Using sockets

The x::fd reference-counted object provides standard wrappers for the usual socket functions, socket(2), connect(2), listen(2), bind(2), and accept(2). Additionally, the x::netaddr reference provides a convenient high level interface for creating sockets:

#include <x/fd.H>
#include <x/netaddr.H>

x::fd sock=x::netaddr::create("", "http", SOCK_STREAM)

x::netaddr holds an unresolved network address (the hostname, port, socket type, and a few other attributes). Its connect() method uses getaddrinfo(3) to resolve the network address, then tries connecting to each resolved address. If the server's name resolves to multiple addresses, a connection attempt gets made to each address, until a connection gets established. An exception gets thrown if connection to all resolved addresses fails.

An optional parameter to connect() implements a general mechanism for timing out a connection attempt:

#include <x/fdtimeoutconfig.H>

class my_timeout_config : public x::fdtimeoutconfig {

    x::fd termfd;

    x::fdbase operator()(const fd &fdArg) const
        x::fdtimeout fd_with_timeout(x::fdtimeout::create(fd));


        return fd_with_timeout;

// ...

my_timeout_config timeout;

// ...

fd sock=x::netaddr::create("", "http", SOCK_STREAM)

The optional parameter to connect() is a functor subclass of x::fdtimeoutconfig. The functor receives the newly created socket object, and returns a reference to the x::fdbase which will be used for the actual connection attempt. The above example sets a file descriptor terminator. If the terminator descriptor becomes readable, the connection attempt gets aborted.

fd sock=x::netaddr::create("", "http", SOCK_STREAM)

Use x::fdtimeoutconfig::terminate_fd as a convenient shortcut to implement the same functionality. The constructor takes a terminator file descriptor, and defines a functor that installs the terminator file descriptor into each received file descriptor.

LIBCXX_NAMESPACE::fdtimeoutptr timeout;

fd sock=x::netaddr::create("", "http", SOCK_STREAM)
            (const x::fdbase &fd)
                auto new_timeout=x::fdtimeout::create(fd);

                return new_timeout;


x::make_fdtimeoutconfig() takes a lambda as a parameter, and constructs a subclass of x::fdtimeoutconfig::terminate_fd that calls the lambda. Note that connect() uses the returned timeout handler for the duration of the socket connection only, and returns the actual socket file descriptor, so this lambda saves the constructed timeout handled, for use after connect() returns.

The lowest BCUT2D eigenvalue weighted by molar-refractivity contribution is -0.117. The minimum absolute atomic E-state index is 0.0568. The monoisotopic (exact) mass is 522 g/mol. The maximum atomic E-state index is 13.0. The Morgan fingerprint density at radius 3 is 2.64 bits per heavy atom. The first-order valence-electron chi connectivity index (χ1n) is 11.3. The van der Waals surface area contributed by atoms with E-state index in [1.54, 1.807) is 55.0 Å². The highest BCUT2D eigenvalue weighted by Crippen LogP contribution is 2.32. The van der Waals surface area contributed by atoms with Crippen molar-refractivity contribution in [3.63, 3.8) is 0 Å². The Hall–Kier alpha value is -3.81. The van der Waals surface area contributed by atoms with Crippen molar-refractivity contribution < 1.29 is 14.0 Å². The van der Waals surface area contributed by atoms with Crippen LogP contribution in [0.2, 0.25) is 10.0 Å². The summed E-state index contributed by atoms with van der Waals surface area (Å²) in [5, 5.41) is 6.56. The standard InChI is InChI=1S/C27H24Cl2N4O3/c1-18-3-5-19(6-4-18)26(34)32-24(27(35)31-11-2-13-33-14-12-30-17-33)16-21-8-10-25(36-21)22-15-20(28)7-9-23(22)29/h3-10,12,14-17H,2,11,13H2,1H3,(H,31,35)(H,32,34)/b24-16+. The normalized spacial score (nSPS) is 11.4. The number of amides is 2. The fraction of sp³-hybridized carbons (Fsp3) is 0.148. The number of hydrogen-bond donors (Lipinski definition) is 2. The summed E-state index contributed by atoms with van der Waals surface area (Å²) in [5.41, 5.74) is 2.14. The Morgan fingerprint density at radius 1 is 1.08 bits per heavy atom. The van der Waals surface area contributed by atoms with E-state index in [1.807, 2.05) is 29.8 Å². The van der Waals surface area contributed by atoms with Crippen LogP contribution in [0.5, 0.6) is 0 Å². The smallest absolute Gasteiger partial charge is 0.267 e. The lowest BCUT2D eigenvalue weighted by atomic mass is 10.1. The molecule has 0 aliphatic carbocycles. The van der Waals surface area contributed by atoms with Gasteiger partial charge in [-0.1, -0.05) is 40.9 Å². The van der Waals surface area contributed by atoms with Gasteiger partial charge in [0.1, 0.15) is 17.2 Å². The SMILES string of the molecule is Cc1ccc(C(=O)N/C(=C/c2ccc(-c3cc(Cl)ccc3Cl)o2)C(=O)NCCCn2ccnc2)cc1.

std::list<x::fd> fdList;

    x::netaddr::create("", "http", SOCK_STREAM)
        ->bind(fdList, true);

x::netaddr's bind() method creates a list of socket objects and binds them to the specified address. It's possible that the specified address may resolve to multiple addresses, for example an IPv4 and an IPv6 socket. This is why bind() takes a list of sockets as a parameter. bind() creates all sockets, binds each socket, and adds them to the list.

The second parameter may also be a string with a list of port names or numbers, separated by commas or spaces; or an explicit std::list<int> &. When used with bind(), this creates listening sockets on all specified ports. When used with connect(), this connects to the first port in the list that's listening for connections.

An alternative format provides for a unified way to create either a network or filesystem domain socket:

x::fd fd=x::netaddr::create(SOCK_STREAM, "", "http");

// ...

x::fd fd=x::netaddr::create(SOCK_STREAM, "file:/tmp/sock");

        ->bind(fdList, true);

Specify inet:host creates a network socket, and file:path connects to a filesystem socket. For network sockets, /port may also be appended to the host parameter, instead of given as a separate argument.

std::string d=x::fd::base::mktempdir(0700);
std::pair<x::fd, std::string> tmpsock=x::fd::tmpunixfilesock(d + "/sysmon.");

As explained at the beginning of this chapter, x::fd::mktempdir() creates a temporary subdirectory, with the right permissions, in /tmp. x::fd::tmpunixfilesock() creates a randomly named filename and attempts to bind a filesystem domain socket, returning the socket and the bound name. To prevent pollution, every attempt to manually unlink the socket should be made, before the process terminates.